Diamonds: Man-made & Enhanced
There are two methods to create synthetic gem-grade diamonds. The first is high pressure high temperature or HPHT. A diamond seed is placed into a specialized press along with a high purity carbon source. The chamber of the press is then brought up to the same pressure and temperature as the same environment diamonds are created in the earth’s mantle. This method is the cheaper of the two as it requires less precision and preparation of materials.
The second method is carbon vapor deposition or CVD. It is a much more complicated process and makes use of incredibly complex chemical reactions. In very simple terms, it is similar to making your own rock candy where sugar crystals form onto a skewer when it’s submerged in a hot, sugar rich solution and left to cool. This method is more time consuming and expensive but it’s more flexible and can be adjusted to fine tune the final product. Another advantage is CVD machines can create much larger diamonds than those created through HPHT.
Identifying a lab made stone is an extremely difficult task. The Gemological Institute of America is constantly creating and refining tests to differentiate lab made and natural stones. One method is to view the diamond’s crystal growth pattern under strong magnification and specific lighting conditions. Natural diamonds will show a concentric pattern as heat and pressure are applied uniformly from all directions. HPHT diamonds will display a cross shaped pattern as the presses exert pressure from a discernible number of directions. CVD diamonds are grown vertically, layer by layer, so they will display regular striations throughout.
Diamonds, whether they’re natural or man-made, won’t be perfect. It’s expected that they’ll have inclusions of some sort or they won’t be perfectly colorless. Creating diamonds from scratch is possible so it’s no surprise enhancing a diamond is entirely possible as well. To remove black inclusions, a laser is used to drill down to the offending inclusion. Once there is a clear path to the inclusion, the diamond is soaked in acid to dissolve the amorphous carbon away. These laser drilled holes are invisible to the naked eye but can be viewed using a jeweler’s loupe. Some companies who enhance diamonds will be kind enough to engrave their diamonds as such. Below is an image of a clarity enhanced diamond under magnification. It shows the telltale vertical drill marks and on one of the facets, you can barely make out a 'CE' inscription marking it as clarity enhanced.
Another method used to enhance diamonds is fracture filling. Laser drilling is used to gain access to unwanted fractures within the diamond. The fractures are then filled with a solution that closely matches the diamond’s refractive index. Fracture filling can be detected more easily than laser drilling. The telltale sign is random flashes of light appearing that don’t correspond to any facet when rotating the diamond.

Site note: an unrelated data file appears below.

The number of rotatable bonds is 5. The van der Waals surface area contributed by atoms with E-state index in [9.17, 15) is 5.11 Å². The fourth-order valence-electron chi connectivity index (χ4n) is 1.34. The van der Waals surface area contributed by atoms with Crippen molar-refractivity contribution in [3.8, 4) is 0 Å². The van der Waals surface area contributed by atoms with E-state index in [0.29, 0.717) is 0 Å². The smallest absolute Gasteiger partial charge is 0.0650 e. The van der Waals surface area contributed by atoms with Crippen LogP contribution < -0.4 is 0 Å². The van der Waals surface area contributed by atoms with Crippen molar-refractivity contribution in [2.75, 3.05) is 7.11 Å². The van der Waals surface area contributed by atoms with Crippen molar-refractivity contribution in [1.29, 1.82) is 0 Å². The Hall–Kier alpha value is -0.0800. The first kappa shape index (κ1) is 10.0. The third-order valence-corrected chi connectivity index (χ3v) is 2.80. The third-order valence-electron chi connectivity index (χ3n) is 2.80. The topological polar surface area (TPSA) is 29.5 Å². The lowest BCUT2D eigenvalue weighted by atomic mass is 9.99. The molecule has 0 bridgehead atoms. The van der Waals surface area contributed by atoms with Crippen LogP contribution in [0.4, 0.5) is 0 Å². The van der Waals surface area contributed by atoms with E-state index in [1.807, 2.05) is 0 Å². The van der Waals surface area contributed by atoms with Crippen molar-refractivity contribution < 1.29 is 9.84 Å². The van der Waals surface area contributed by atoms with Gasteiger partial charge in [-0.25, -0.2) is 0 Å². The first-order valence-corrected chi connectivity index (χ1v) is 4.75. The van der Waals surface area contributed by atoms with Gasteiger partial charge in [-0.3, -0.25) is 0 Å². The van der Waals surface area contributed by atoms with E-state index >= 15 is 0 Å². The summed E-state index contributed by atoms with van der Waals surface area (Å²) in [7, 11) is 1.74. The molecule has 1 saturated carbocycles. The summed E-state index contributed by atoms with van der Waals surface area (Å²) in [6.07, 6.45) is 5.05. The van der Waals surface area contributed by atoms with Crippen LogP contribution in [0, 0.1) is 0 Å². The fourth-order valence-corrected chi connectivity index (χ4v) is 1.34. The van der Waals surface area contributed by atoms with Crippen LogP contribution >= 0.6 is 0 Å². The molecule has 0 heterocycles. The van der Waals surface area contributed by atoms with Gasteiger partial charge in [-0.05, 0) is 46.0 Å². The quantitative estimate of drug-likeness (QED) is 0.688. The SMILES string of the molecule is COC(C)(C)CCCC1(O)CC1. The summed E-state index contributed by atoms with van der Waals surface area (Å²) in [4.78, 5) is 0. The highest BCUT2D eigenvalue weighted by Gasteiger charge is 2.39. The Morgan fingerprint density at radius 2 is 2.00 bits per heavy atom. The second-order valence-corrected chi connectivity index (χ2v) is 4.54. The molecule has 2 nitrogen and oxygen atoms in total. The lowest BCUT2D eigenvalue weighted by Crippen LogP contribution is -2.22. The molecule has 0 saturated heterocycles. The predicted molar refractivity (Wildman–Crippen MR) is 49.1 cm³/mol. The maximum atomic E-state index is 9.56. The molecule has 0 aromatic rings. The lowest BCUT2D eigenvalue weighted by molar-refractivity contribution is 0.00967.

Another characteristic of a diamond that can be enhanced is the color. The ideal diamond is completely colorless but most diamonds are going to have a touch of some color, usually yellow or brown. To permanently change the color of a diamond, either irradiation or high pressure high temperature (HPHT) treatments are used. While diamonds are preferably white and colorless, irradiating diamonds can be requested to impart a bold, vibrant color. During the first step of irradiation, the diamond will be either green, blue, or black on the surface. Further annealing treatments are used to further change the color of the stone to yellow, orange, brown, or even pink. To remove color from a stone and push it higher up the color scale, HPHT is commonly used. This process works best with brown diamonds. Depending on the nature of a diamond’s coloration, HPHT treatment can also be used to intensify the color of yellow diamonds.
Hopefully you learned something you didn't know about man-made or enhanced diamonds. It's important to remember that just because a diamond is created or enhanced by a machine, it doesn't make it any less of a diamond. It loses a significant portion of its value, but in every sense, it is still a diamond. A diamond is cluster of carbon whose crystal structure is diamond cubic. That's it, there's no requirement beyond how the carbon atoms have arranged themselves.
That said, there is a reason why people would choose to purchase a man-made or enhanced diamond. In the case of man-made diamonds, there might be minor savings or a moral obligation felt by the purchaser to avoid purchasing a mined diamond. A few decades ago, conflict diamonds were a major issue but with the introduction of the Kimberley Process, the problem has been all but eradicated. The Kimberley process essentially ensures that the entire diamond supply chain is run through proper channels and not exploiting anybody's labor. From the miner to the cutter to the setter to the retail store to the end customer, everyone involved is only involved in transacting with businesses who are certified as legitimate, conflict free, sources.
What might drive a person to purchase an enhanced diamond is much simpler than for a man-made diamond. In these instances, it usually comes down to price. A huge draw of diamonds is their natural beauty. From finding the diamond all the way through the typical stone cutting process, countless steps are taken to maximize the quality of the diamond at the end. Flaws like inclusions and coloring add to the character of the diamond and enhancements like fracture filling ruin the natural beauty of a diamond by affecting the inside of it.